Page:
On July 20, 2017, the European Commission’s Directorate-General for Taxation and Customs Union (DG TAXUD) released its annual report on customs enforcement of intellectual property rights (IPRs) at EU borders.
There were 63,000 detentions in 2016 (81,000 in 2015), for a total of 41.3 million articles (43.7 in 2015), representing a value of more than 672 million euros (640 million in 2015). IPR infringement in general, and counterfeiting in particular, remains a wide and important phenomenon even though customs’ performance at tackling it seemed to have improved (the number of intercepted articles rose by 2% compared with 2015).
Among other findings the European Commission reported:
This report is a facts-and-figures document (covering the year 2016) and does not entail any policy or political recommendation. It is mainly aimed at feeding information to customs authorities to ultimately help them better understand their shortcomings and areas of recent improvement with regard to customs enforcement of IPRs.
- An increase in the detention of fake daily-use products with a potential to harm consumers (such as food and beverages, body care articles, medicines, electrical household goods, and toys). They accounted for 34.2% of the total number of detained articles in 2016 (an increase from 25.8% in 2015).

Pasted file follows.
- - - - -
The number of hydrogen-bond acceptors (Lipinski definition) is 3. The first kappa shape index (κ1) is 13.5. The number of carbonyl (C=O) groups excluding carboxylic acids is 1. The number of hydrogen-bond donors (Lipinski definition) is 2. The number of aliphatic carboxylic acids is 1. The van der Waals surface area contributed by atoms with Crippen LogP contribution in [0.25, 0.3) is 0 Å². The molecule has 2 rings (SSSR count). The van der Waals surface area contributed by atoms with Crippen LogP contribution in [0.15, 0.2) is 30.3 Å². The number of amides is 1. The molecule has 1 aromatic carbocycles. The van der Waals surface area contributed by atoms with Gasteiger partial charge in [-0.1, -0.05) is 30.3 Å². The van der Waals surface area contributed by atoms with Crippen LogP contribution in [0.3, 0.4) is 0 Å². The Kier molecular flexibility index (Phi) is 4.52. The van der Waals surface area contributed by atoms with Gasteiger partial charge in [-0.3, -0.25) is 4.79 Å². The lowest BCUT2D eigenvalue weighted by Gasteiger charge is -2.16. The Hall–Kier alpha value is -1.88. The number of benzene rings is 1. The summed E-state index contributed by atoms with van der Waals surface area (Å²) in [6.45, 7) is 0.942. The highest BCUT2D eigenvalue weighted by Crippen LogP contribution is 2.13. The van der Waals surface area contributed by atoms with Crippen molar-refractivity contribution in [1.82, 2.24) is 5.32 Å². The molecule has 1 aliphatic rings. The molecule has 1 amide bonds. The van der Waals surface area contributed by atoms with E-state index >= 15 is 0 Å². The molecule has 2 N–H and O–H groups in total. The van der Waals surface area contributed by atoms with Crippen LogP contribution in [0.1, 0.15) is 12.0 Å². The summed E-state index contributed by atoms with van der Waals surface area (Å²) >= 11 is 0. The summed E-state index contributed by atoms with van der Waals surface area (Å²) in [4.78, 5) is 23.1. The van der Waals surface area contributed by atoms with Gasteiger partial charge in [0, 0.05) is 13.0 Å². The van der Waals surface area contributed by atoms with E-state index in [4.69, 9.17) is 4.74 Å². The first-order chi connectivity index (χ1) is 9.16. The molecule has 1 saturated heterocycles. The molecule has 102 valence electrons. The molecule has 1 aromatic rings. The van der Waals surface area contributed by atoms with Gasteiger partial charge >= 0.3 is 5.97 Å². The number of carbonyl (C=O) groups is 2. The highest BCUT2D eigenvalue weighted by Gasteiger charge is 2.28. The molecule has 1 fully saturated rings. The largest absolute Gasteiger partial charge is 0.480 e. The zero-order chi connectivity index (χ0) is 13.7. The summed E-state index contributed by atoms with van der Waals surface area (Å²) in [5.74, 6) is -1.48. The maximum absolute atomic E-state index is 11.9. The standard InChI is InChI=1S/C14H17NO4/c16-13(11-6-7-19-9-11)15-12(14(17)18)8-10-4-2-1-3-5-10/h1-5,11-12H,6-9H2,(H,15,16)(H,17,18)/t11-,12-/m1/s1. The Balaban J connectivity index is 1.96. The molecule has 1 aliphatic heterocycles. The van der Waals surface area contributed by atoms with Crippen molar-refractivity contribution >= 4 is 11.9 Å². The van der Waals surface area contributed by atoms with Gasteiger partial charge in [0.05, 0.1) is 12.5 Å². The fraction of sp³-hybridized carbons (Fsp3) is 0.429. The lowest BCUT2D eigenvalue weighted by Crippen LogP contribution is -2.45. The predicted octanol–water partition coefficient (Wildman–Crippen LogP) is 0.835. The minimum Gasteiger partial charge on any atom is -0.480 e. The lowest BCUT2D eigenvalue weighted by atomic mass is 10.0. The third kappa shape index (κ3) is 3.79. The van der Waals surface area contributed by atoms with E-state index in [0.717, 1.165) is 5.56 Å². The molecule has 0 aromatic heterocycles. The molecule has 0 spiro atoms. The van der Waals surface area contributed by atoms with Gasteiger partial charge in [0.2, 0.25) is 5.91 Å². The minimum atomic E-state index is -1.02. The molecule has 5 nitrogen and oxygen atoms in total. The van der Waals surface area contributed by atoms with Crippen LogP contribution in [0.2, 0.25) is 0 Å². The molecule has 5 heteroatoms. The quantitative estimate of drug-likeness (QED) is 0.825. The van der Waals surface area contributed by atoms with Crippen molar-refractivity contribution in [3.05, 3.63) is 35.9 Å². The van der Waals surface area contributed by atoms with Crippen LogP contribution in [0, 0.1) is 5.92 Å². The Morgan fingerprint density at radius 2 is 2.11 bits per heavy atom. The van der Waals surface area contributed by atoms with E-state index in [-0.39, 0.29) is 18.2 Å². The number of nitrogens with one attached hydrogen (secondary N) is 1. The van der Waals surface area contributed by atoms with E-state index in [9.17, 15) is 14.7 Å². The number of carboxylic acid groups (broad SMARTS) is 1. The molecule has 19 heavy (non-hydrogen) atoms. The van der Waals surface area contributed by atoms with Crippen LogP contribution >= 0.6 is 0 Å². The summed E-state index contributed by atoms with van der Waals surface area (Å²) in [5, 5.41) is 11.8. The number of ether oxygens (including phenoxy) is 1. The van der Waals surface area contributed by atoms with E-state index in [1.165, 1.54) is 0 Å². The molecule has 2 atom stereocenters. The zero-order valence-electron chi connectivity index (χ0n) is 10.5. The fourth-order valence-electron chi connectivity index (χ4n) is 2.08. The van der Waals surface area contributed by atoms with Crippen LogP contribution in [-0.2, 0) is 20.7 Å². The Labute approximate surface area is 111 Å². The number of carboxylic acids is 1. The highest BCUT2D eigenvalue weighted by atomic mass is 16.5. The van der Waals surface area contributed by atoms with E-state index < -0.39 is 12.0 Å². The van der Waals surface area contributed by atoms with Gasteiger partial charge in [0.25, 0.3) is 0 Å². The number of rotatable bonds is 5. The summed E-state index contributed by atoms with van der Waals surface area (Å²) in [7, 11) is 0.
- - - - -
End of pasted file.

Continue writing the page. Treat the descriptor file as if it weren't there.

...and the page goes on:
- Cigarettes made up the largest category (24%) of articles detained, followed closely by toys (17%), foodstuffs (13%), and packaging material (12%).
- China remains the highest-ranking country of origin of fake goods (80% of total). Hong Kong (7.76%), Pakistan (1.71%), and Vietnam (1.71%) also stand on the podium, followed by Cambodia (1.5%), Turkey (1.09%), and India (1.08%).
- Although detentions in postal traffic went down 28%, courier traffic and postal traffic together still accounted for 73% of all detentions.
- In 82% of the detention procedures started by customs, the goods were destroyed after the owner of the goods and the right holder agreed on destruction. In 8% of the detentions, a court case was started to determine the infringement or as part of criminal proceedings.
- Regarding what happened to seized articles, 77% of the articles were destroyed or were subject to proceedings. However, 23% of the articles were released because the right holder did not react to the notification by customs (8%) or the goods were eventually found to be original goods (15%).
The report was presented by Pierre Moscovici, EU Commissioner responsible for customs. He stressed: “Fake goods pose a real threat to the health and safety of EU consumers and also undermine legal businesses and state revenues.” He added that “cooperation between law enforcement authorities should be strengthened and risk management systems upgraded to protect the EU from goods infringing on intellectual property rights.” This is an approach equally shared and advocated by INTA (more recently at the July 6 meeting between DG TAXUD and stakeholders, reported in the INTA Bulletin here).
For more information on INTA’s anticounterfeiting activities in Europe, please contact INTA Manager Maysa Razavi at email@example.com.